• The Rule of Shutdown Politics
    Democrats oppose a bill that reauthorizes children’s health care.
     
    By The Editorial Board
    Jan. 17, 2018 7:21 p.m. ET
     
    Washington is going through one of its hoary melodramas with the threat of a partial government shutdown at 12:01 Saturday morning if Congress doesn’t pass a funding bill. These are usually worth ignoring, but in this election year we are likely to see more such showdowns. So it’s important to understand the rule of shutdown politics: Democrats want a shutdown but Republicans will get blamed for it.
     
    This has been roughly true in every shutdown brawl we’ve watched going back to the 1980s. It doesn’t matter if a Republican is President with a Democratic Congress, or vice versa, or if Republicans run both ends of Pennsylvania Avenue. Sometimes Republicans deserve the blame, as they did with Ted Cruz’s kamikaze run for ObamaCare repeal in 2013. But even if they work in good faith to avoid a shutdown, the media blame Republicans, and many voters figure the GOP must be at fault because it’s the party that prefers smaller government.
     
    Democrats understand this and they use it as political leverage. That’s what’s going on this week behind the scenes as Republicans struggle to put together a budget that can get past the Freedom Caucus in the House but also get at least nine Senate Democrats to overcome a filibuster in the Senate.
     
    Democrats don’t want to take yes for an answer. GOP leaders want to negotiate a two-year budget deal separate of negotiations over immigration. But Democrats are refusing, though the date when new work permits will no longer be issued to the so-called Dreamer immigrants is the first week of March.
    Democrats are refusing even though the tentative budget deal being hashed out behind the scenes would also give them a big increase in new domestic non-entitlement spending over two years. Republicans would get more defense spending. Such a deal will give more Republicans heartburn on the policy merits, but Democrats still won’t accept.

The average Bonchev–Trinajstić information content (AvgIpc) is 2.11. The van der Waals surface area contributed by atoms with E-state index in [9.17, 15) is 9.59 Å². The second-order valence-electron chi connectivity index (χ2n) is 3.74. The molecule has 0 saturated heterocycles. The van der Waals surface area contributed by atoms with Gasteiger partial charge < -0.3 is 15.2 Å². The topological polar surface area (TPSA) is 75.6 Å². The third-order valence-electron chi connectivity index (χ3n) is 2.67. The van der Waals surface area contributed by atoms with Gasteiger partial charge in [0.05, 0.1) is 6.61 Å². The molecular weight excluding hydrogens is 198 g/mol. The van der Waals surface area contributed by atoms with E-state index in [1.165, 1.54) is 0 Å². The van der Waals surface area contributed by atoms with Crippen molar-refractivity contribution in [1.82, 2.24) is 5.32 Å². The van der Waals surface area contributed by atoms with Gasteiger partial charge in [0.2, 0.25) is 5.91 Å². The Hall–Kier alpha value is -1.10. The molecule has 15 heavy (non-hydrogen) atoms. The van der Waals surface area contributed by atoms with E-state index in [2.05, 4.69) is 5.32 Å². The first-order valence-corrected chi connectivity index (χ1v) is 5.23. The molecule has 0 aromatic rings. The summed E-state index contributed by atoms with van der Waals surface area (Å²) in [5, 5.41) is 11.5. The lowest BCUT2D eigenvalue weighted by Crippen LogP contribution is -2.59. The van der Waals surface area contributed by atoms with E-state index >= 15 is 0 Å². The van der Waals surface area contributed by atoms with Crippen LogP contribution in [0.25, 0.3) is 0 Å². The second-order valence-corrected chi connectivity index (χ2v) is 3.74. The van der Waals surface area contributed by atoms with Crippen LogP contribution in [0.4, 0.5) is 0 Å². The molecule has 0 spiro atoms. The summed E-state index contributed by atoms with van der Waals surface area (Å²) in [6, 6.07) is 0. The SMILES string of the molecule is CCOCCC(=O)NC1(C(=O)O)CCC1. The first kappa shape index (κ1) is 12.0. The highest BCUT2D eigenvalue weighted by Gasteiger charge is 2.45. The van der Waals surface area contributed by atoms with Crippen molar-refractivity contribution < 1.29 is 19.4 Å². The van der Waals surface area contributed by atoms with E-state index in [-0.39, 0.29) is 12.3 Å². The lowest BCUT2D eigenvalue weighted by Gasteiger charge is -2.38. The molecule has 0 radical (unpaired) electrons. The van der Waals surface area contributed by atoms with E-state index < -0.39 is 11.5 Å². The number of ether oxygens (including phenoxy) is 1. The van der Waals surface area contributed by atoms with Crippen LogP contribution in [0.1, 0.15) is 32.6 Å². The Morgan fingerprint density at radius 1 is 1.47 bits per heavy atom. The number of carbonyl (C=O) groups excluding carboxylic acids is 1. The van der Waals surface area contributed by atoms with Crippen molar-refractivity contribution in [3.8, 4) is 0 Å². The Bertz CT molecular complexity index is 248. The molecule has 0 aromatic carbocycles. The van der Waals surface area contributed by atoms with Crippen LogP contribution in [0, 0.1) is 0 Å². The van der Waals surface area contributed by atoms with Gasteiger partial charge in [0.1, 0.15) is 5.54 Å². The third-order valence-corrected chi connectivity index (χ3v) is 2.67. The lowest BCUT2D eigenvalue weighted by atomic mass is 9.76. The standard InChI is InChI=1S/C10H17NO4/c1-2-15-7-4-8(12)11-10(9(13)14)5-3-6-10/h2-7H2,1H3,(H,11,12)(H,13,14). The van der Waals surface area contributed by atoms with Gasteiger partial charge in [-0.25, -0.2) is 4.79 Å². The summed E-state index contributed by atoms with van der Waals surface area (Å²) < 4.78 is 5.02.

On Wednesday Democrats were even refusing to accept a short-time spending bill to fund the government for a month that includes reauthorization of the CHIP program for children’s health care. Democrats have spent weeks attacking Republicans for not reauthorizing CHIP, implying that children will be denied care.
     
    “This is a program that was created in a bipartisan way, that has always been bipartisan,” said Sen. Sherrod Brown of Ohio in December. “It’s ready to go. And if Republican leaders put it on the floor today, it would pass. There is no excuse for this delay that is hurting families.” He was still tweeting about the urgency of passing CHIP on Tuesday. But now that Republicans are offering to reauthorize CHIP in return for almost nothing, the Brown Democrats refuse.
     
    The reason is simple: Democrats think a shutdown will improve their chances of retaking the House and Senate in November. Everything they do, every decision they make, is a political calculation with that in mind. Thus supposedly grave moral choices like children’s health care and legal status for immigrants are more important as political battering rams than as policy accomplishments. Dysfunction is desirable because Republicans are nominally in charge and will get the blame.
    We’ve editorialized in favor of a generous immigration deal for Dreamers and more money that is urgently needed for defense. A bipartisan deal is better for both than a shutdown. But the more Democrats refuse to accept half a political victory, the more obvious it will be that they want a shutdown.
     
    In that case maybe Republicans should be equally as bloody-minded and call their bluff. Pass a budget with more money for defense and some domestic spending through the House, and dare Senate Democrats to filibuster a bill that contains CHIP. Most of the media will still blame Republicans, but there might be some chance that voters will notice what the Democrats are really up to.
    Appeared in the January 18, 2018, print edition.
     
    https://www.wsj.com/articles/the-rule-of-shutdown-politics-1516234911?mod=djemMER

    Posted by Dana West @ 7:27 am for Debt/Deficit, Economy, Editorial, Immigration, Issues, Liberal Logic, National politics, ObamaCare, POTUS, Taxes, Terrorism |

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